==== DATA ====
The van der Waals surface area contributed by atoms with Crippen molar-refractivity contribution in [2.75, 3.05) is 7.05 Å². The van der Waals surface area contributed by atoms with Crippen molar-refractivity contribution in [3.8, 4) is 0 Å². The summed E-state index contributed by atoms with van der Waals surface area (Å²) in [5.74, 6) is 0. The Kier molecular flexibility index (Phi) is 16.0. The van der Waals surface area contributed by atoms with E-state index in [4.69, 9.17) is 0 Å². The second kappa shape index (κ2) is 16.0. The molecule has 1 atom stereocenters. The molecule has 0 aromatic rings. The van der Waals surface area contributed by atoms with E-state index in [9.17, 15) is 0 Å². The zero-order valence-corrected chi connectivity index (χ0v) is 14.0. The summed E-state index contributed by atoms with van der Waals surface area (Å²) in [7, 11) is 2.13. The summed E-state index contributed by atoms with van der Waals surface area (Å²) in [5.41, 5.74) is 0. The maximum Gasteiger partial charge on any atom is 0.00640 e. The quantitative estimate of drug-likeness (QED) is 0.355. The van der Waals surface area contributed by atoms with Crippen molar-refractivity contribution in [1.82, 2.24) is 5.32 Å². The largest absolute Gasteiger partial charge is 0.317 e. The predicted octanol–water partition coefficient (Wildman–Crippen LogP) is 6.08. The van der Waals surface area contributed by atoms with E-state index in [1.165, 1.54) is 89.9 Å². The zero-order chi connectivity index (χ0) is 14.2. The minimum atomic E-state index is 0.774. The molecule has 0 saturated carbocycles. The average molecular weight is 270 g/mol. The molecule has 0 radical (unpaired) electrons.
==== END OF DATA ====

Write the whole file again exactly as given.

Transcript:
The van der Waals surface area contributed by atoms with Crippen molar-refractivity contribution in [2.75, 3.05) is 7.05 Å². The van der Waals surface area contributed by atoms with Crippen molar-refractivity contribution in [3.8, 4) is 0 Å². The summed E-state index contributed by atoms with van der Waals surface area (Å²) in [5.74, 6) is 0. The Kier molecular flexibility index (Phi) is 16.0. The van der Waals surface area contributed by atoms with E-state index in [4.69, 9.17) is 0 Å². The second kappa shape index (κ2) is 16.0. The molecule has 1 atom stereocenters. The molecule has 0 aromatic rings. The van der Waals surface area contributed by atoms with E-state index in [9.17, 15) is 0 Å². The zero-order valence-corrected chi connectivity index (χ0v) is 14.0. The summed E-state index contributed by atoms with van der Waals surface area (Å²) in [7, 11) is 2.13. The summed E-state index contributed by atoms with van der Waals surface area (Å²) in [5.41, 5.74) is 0. The maximum Gasteiger partial charge on any atom is 0.00640 e. The quantitative estimate of drug-likeness (QED) is 0.355. The van der Waals surface area contributed by atoms with Crippen molar-refractivity contribution in [1.82, 2.24) is 5.32 Å². The largest absolute Gasteiger partial charge is 0.317 e. The predicted octanol–water partition coefficient (Wildman–Crippen LogP) is 6.08. The van der Waals surface area contributed by atoms with E-state index in [1.165, 1.54) is 89.9 Å². The zero-order chi connectivity index (χ0) is 14.2. The minimum atomic E-state index is 0.774. The molecule has 0 saturated carbocycles. The average molecular weight is 270 g/mol. The molecule has 0 radical (unpaired) electrons.